Climate-based beauty is becoming big business. As more and more people cram into cities worldwide—the UN predicts that by 2050, 68% of the world’s population will be living in cities—so our exposure to environmental pollution rises.
Against this smog-filled backdrop, myriad commercial opportunities open up for the beauty industry worldwide. Here are three ways brands can capitalize on our changing climate and the needs of an increasingly international consumer.
1. Make it Seasonal
While in fashion climate change is driving a need for season-less apparel, in beauty it’s quite the opposite. Brands are starting to acknowledge how the seasons dictate our beauty needs, creating products that can handle conflicting elements and season-specific beauty threats.
As we often see with niche beauty innovation, indie brands are leading the charge here. U.S.-based natural skin care brand Apto acknowledges how the weather impacts skin care concerns and ingredient availability, scheduling capsule product releases to align with the seasons. Similarly, in the U.K., wellness brand De Mamiel markets Seasonal Facial Oils for spring, summer, autumn and winter, addressing the "changing effect of the climate, the emotional aspects of transition and their impact on the body."
The changing seasons is also offering a new approach to nutricosmetic wellbeing and edible beauty supplements. British brand Hello Day provides curated boxes of supplements designed specifically to prepare the mind, body and skin for the challenges each season can bring. The Winter Box, for example, contains supplements for Immunity Support and a Vitality Boost, which helps consumers avoid winter bugs and keep their energy levels up during the colder months.
Season-specific beauty threats, such as pollen, are also ripe for innovation. Tom Mammone, vice president of skin physiology and pharmacology at Estée Lauder, revealed in a 2017 Cosmetics & Toiletries podcast that pollen can be as damaging to the skin as pollution and sun exposure, suggesting that antioxidants such as vitamin C and products that boost the skin’s barrier function can be used as antidotes to pollen.
Consumers are actively seeking advice on how to switch up their beauty routines based on the seasons and climates they’re entering. Not only is there an opening here for brands to cater with preventative products, but to help consumers better navigate that product.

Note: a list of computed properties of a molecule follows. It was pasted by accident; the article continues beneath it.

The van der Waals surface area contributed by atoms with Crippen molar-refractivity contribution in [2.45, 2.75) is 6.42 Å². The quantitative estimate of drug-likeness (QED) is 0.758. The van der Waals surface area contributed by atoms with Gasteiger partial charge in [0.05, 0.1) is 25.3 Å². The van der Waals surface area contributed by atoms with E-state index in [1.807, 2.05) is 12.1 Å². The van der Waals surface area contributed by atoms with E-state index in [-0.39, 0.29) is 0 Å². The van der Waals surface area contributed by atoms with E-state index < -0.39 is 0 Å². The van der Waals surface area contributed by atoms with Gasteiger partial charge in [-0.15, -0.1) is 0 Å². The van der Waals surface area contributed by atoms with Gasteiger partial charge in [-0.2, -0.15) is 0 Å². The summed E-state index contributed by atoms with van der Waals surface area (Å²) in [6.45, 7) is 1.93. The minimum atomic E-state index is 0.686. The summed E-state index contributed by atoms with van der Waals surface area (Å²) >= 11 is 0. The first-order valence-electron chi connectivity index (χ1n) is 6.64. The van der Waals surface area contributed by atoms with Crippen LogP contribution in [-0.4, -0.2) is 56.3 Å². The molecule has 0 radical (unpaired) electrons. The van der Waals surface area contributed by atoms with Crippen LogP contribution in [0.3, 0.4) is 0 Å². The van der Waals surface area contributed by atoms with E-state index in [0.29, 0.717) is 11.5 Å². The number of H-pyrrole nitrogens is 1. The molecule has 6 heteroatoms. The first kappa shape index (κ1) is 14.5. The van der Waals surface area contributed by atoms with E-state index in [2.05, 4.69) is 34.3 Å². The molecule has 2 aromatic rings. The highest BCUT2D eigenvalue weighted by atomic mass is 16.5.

2. Climate-controlled Product
In 2016 alone, 1.4 billion passengers passed through airports around the world, according to ACI. As more consumers travel internationally, hopping from one climate to the next takes its toll on their skin and hair. And this is true of people of all ages.
Start-up brands are coming to the fore here, tackling this problem with products targeting frequent flyers based around different climates and the challenges they face—be that tropical or polar, or grievances like humidity.
As an example, U.S.-based indie brand Pour Moi offers skin care products formulated with "climate energized beautifiers" (CEBs), which adapt to changes in the skin caused by geographical and seasonal influences. For example, the Desert cream is adapted for high temperatures with low humidity.
While attempting to battle the effects of humidity—a particular concern for travelers moving from temperate to tropical climate, Swedish start-up Base of Sweden is launching its debut foundation product with a unique climate-adaptive formula that’s developed to resist sweat and clogged pores.
While the sheer number of threats and beauty concerns being driven by climate and seasonal change points to a need for varied products with very different functions, when it comes to traveling consumers, the focus should be on light, agile products with multifunctional appeal.
3. Extreme Environments
About 92% of the world’s population lives in places where air pollution levels exceed safety limits. As our weather becomes more extreme, we’re seeing growing consumer interest in products that protect them from harmful elements such as extreme heat and high levels of pollution. Formulas that shield against more than one environmental factor will command spend in this growing beauty category.
And we’re already seeing this play out, with anti-pollution and year-round SPF products having become bathroom staples. But shrewd brands are combining functionality for consumers concerned about the effects of hyper-polluted and sunbaked cities. Last year, Hawaiian Tropic released its Duo Defense Sun Lotion with SPF 30, which contains green tea extract to reduce the effects of pollutants and harmful particles that build up on the skin, while also protecting the skin from extreme weather conditions. It additionally improves the appearance of sun-damaged skin.
Wet environments are another opportunity for weather and climate-based brands to explore. Interestingly, Shiseido is targeting outdoor sports enthusiasts by adding WetForce technology to its suncare—a UV-protective veil that is strengthened when it comes into contact with water or sweat.
Weather and climate-based beauty is an inherently genderless and ageless category. As these threats rise, there’s a huge opportunity for brands across many categories and markets—not least beauty—to cash in on these changing consumer needs.
With more than 8 years’ experience in tracking, reporting and disseminating trends, Lisa currently oversees Stylus’ beauty insights, reporting on business news and industry innovation, with a keen eye for future developments based on consumer attitudes.